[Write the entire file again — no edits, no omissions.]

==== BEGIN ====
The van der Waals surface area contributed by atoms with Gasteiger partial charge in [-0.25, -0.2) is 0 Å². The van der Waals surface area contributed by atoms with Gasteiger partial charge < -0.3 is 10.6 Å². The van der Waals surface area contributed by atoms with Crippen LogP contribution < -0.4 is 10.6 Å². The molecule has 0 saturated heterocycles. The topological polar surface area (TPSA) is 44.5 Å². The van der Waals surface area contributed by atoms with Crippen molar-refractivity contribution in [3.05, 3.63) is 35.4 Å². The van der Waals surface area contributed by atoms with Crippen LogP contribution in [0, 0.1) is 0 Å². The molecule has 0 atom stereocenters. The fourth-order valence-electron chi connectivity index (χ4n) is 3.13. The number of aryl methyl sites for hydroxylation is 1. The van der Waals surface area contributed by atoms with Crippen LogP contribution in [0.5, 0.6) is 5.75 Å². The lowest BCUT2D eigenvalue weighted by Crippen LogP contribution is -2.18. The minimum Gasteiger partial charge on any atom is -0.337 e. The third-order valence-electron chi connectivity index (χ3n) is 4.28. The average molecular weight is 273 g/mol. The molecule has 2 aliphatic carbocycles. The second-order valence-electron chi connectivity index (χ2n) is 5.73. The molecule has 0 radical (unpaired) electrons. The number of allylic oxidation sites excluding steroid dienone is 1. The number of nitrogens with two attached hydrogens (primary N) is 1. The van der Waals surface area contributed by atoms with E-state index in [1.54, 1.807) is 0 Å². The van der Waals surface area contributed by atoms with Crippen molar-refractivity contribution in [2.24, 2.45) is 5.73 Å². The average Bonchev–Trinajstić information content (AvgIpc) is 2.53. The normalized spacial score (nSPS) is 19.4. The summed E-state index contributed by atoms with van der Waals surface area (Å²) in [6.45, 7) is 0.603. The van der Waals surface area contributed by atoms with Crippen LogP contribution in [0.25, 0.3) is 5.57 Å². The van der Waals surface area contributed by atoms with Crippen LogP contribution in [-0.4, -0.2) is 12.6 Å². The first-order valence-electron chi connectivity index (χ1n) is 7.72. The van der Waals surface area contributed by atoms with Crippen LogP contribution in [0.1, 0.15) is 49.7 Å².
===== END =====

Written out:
The van der Waals surface area contributed by atoms with Gasteiger partial charge in [-0.25, -0.2) is 0 Å². The van der Waals surface area contributed by atoms with Gasteiger partial charge < -0.3 is 10.6 Å². The van der Waals surface area contributed by atoms with Crippen LogP contribution < -0.4 is 10.6 Å². The molecule has 0 saturated heterocycles. The topological polar surface area (TPSA) is 44.5 Å². The van der Waals surface area contributed by atoms with Crippen molar-refractivity contribution in [3.05, 3.63) is 35.4 Å². The van der Waals surface area contributed by atoms with Crippen LogP contribution in [0, 0.1) is 0 Å². The molecule has 0 atom stereocenters. The fourth-order valence-electron chi connectivity index (χ4n) is 3.13. The number of aryl methyl sites for hydroxylation is 1. The van der Waals surface area contributed by atoms with Crippen LogP contribution in [0.5, 0.6) is 5.75 Å². The lowest BCUT2D eigenvalue weighted by Crippen LogP contribution is -2.18. The minimum Gasteiger partial charge on any atom is -0.337 e. The third-order valence-electron chi connectivity index (χ3n) is 4.28. The average molecular weight is 273 g/mol. The molecule has 2 aliphatic carbocycles. The second-order valence-electron chi connectivity index (χ2n) is 5.73. The molecule has 0 radical (unpaired) electrons. The number of allylic oxidation sites excluding steroid dienone is 1. The number of nitrogens with two attached hydrogens (primary N) is 1. The van der Waals surface area contributed by atoms with E-state index in [1.54, 1.807) is 0 Å². The van der Waals surface area contributed by atoms with Crippen molar-refractivity contribution in [2.24, 2.45) is 5.73 Å². The average Bonchev–Trinajstić information content (AvgIpc) is 2.53. The normalized spacial score (nSPS) is 19.4. The summed E-state index contributed by atoms with van der Waals surface area (Å²) in [6.45, 7) is 0.603. The van der Waals surface area contributed by atoms with Crippen LogP contribution in [0.25, 0.3) is 5.57 Å². The van der Waals surface area contributed by atoms with Crippen LogP contribution in [-0.4, -0.2) is 12.6 Å². The first-order valence-electron chi connectivity index (χ1n) is 7.72. The van der Waals surface area contributed by atoms with Crippen LogP contribution in [0.1, 0.15) is 49.7 Å².